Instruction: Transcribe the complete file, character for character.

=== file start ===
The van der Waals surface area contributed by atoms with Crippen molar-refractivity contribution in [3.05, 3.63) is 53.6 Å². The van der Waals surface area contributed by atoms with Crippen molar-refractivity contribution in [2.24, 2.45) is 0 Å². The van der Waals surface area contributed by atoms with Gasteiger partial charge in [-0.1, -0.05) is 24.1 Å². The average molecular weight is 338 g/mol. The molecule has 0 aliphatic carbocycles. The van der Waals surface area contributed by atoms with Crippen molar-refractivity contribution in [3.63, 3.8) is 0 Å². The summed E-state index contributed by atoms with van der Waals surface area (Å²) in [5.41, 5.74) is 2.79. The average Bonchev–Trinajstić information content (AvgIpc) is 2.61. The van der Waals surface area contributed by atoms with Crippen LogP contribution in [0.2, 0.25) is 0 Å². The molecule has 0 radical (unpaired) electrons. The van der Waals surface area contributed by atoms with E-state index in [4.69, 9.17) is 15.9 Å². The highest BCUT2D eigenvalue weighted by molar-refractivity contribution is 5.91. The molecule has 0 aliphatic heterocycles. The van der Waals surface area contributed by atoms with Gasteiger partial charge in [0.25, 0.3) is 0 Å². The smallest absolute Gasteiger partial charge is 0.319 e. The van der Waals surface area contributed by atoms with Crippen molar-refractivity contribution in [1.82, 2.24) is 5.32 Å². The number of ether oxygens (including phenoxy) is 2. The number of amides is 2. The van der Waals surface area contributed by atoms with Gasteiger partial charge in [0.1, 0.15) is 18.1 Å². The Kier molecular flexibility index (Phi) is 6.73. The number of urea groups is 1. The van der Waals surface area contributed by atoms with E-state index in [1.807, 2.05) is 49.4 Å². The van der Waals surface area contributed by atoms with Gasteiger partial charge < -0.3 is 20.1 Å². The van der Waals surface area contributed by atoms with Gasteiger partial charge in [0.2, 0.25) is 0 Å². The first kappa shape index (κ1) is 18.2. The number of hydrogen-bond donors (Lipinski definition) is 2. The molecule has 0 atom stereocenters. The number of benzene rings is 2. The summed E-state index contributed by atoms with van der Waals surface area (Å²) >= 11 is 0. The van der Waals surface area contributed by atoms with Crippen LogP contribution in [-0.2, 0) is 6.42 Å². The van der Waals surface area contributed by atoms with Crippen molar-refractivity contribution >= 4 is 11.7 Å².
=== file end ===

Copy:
The van der Waals surface area contributed by atoms with Crippen molar-refractivity contribution in [3.05, 3.63) is 53.6 Å². The van der Waals surface area contributed by atoms with Crippen molar-refractivity contribution in [2.24, 2.45) is 0 Å². The van der Waals surface area contributed by atoms with Gasteiger partial charge in [-0.1, -0.05) is 24.1 Å². The average molecular weight is 338 g/mol. The molecule has 0 aliphatic carbocycles. The van der Waals surface area contributed by atoms with Crippen molar-refractivity contribution in [3.63, 3.8) is 0 Å². The summed E-state index contributed by atoms with van der Waals surface area (Å²) in [5.41, 5.74) is 2.79. The average Bonchev–Trinajstić information content (AvgIpc) is 2.61. The van der Waals surface area contributed by atoms with Crippen LogP contribution in [0.2, 0.25) is 0 Å². The molecule has 0 radical (unpaired) electrons. The van der Waals surface area contributed by atoms with E-state index in [4.69, 9.17) is 15.9 Å². The highest BCUT2D eigenvalue weighted by molar-refractivity contribution is 5.91. The molecule has 0 aliphatic heterocycles. The van der Waals surface area contributed by atoms with Gasteiger partial charge in [0.25, 0.3) is 0 Å². The smallest absolute Gasteiger partial charge is 0.319 e. The van der Waals surface area contributed by atoms with Crippen molar-refractivity contribution in [1.82, 2.24) is 5.32 Å². The number of ether oxygens (including phenoxy) is 2. The number of amides is 2. The van der Waals surface area contributed by atoms with Gasteiger partial charge in [0.1, 0.15) is 18.1 Å². The Kier molecular flexibility index (Phi) is 6.73. The number of urea groups is 1. The van der Waals surface area contributed by atoms with E-state index in [1.807, 2.05) is 49.4 Å². The van der Waals surface area contributed by atoms with Gasteiger partial charge < -0.3 is 20.1 Å². The van der Waals surface area contributed by atoms with Gasteiger partial charge in [0.2, 0.25) is 0 Å². The first kappa shape index (κ1) is 18.2. The number of hydrogen-bond donors (Lipinski definition) is 2. The molecule has 0 atom stereocenters. The number of benzene rings is 2. The summed E-state index contributed by atoms with van der Waals surface area (Å²) >= 11 is 0. The van der Waals surface area contributed by atoms with Crippen LogP contribution in [-0.2, 0) is 6.42 Å². The van der Waals surface area contributed by atoms with Crippen molar-refractivity contribution >= 4 is 11.7 Å².